19. Amino acid concentrations in human embryological fluids.

    PubMed

    Jauniaux, E; Sherwood, R A; Jurkovic, D; Boa, F G; Campbell, S

    1994-06-01

    The concentrations of amino acids in samples of coelomic fluid (n = 15), amniotic fluid (n = 9) and maternal serum (n = 15) obtained from normal pregnancies between 7 and 12 weeks of gestation were measured using reversed-phase chromatography with pre-column derivatization. The total molar concentration of the 18 amino acids measured was 2.3 times higher in coelomic fluid than in maternal serum. All amino acids except serine and tryptophan were present in significantly higher concentrations in coelomic fluid than in maternal serum. Significant correlations between maternal serum and coelomic fluid were only found for proline, tyrosine, and tryptophan, suggesting that levels of the other amino acids are mainly influenced by placental synthesis and do not directly depend on maternal amino acid metabolism. Levels of all amino acids were significantly higher in coelomic fluid compared to amniotic fluid. Compared to maternal serum, the amniotic fluid contained significantly higher levels of arginine, lysine, alanine and tyrosine and lower levels of serine, glutamine and tryptophan. The total molar amino acid concentration decreased significantly with gestational age in both coelomic fluid and maternal serum. These results suggest that amino acids accumulate in coelomic fluid to support the metabolism of the secondary yolk sac, and that the exocoelomic cavity is the reservoir for most nutrients needed by the embryo and early fetus in the first trimester of human pregnancy.

  20. Simultaneous acetic acid separation and monosaccharide concentration by reverse osmosis.

    PubMed

    Zhou, Fanglei; Wang, Cunwen; Wei, Jiang

    2013-03-01

    This study aimed to investigate the feasibility and efficiency of simultaneous acetic acid separation and sugar concentration in model lignocellulosic hydrolyzates by reverse osmosis. The effects of operation parameters such as pH, temperature, pressure and feed concentration on the solute retentions were examined with a synthetic xylose–glucose–acetic acid model solution. Results showed that the monosaccharides were almost completely rejected at above 20 bar, while the acetic acid retention increased with the increase in pH and pressure, and decreased with the temperature increase. The maximum separation factors of acetic acid over xylose and glucose reached as high as 211.5 and 228.4 at pH 2.93 (the initial pH of model lignocellulosic hydrolyzates), 40 °C and 20 bar. Furthermore, the concentration and diafiltration process were employed at optimal operation conditions. Consequently, a high sugar concentration and a beneficially lower acetic acid concentration were simultaneously achieved by reverse osmosis.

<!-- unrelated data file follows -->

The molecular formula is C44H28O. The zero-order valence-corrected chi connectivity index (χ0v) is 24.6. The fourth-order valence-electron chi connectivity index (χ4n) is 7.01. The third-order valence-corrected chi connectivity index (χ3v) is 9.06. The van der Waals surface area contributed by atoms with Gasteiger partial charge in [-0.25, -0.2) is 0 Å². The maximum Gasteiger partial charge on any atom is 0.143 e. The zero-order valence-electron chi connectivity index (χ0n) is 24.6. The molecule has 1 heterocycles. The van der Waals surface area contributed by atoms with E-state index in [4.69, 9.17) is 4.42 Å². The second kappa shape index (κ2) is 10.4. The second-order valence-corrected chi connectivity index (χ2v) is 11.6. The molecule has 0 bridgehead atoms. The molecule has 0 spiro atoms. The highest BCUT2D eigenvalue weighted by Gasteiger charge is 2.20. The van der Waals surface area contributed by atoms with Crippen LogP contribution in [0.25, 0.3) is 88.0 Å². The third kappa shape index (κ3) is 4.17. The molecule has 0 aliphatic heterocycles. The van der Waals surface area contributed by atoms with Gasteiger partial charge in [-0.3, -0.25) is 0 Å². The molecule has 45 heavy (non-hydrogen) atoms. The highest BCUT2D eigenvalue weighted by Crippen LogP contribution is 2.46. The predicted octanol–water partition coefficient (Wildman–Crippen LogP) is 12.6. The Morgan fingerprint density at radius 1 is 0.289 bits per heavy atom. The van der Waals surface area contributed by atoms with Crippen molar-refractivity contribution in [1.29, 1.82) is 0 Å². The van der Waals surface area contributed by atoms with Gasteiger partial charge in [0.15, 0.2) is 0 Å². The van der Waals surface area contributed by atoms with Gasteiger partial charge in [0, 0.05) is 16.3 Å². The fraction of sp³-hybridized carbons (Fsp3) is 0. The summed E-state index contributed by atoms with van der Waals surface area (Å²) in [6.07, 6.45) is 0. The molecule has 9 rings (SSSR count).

1. Concentration and temperature effects on ovostatin activity

    NASA Technical Reports Server (NTRS)

    Moriarity, Debra M.

    1994-01-01

    Light scattering experiments performed at Mississippi State University using MSFC ovostatin preparations indicated that at low ovostatin concentrations, below 0.2 mg/ml, the protein was dissociating from a tetramer into dimers. Since the proposed mechanism of action involved the tetrameric form of the protein, we hypothesized that perhaps under the conditions of our assays at various O/T ratios the ovostatin was becoming dissociated into an inactive dimer. To examine this possibility we assayed the ovostatin activity as a function of ovostatin concentration and of temperature of the assay. Data are presented that show the results of these assays at 23 C, 30 C, 37 C and 42 C respectively. The data are highly suggestive that there is a decrease in ovostatin activity as the concentration of the protein falls below 0.06 mg/ml. This may not be of any physiological importance, however, since the concentration of ovostatin in the egg is about 0.5 mg/ml. Curiously, the dissociation of the tetramer into dimers does not show a significant temperature dependence as would be expected for an equilibrium reaction. Whether this is in fact the case, or whether the differences are so small as to not be discerned from the current data remains to be seen. Another aspect to consider is that in the egg the primary role of the ovostatin may or may not be as a protease inhibitor. Although the inhibition of collagenase by ovostatin may be an important aspect of embryogenesis, it is also possible that it functions as a binding protein for some substance. In this regard, all ovostatin preparations from MSFC have shown an approximately 88,000 MW protein associated with the ovostatin. The identity of this protein is not currently known and may be the subject of future studies.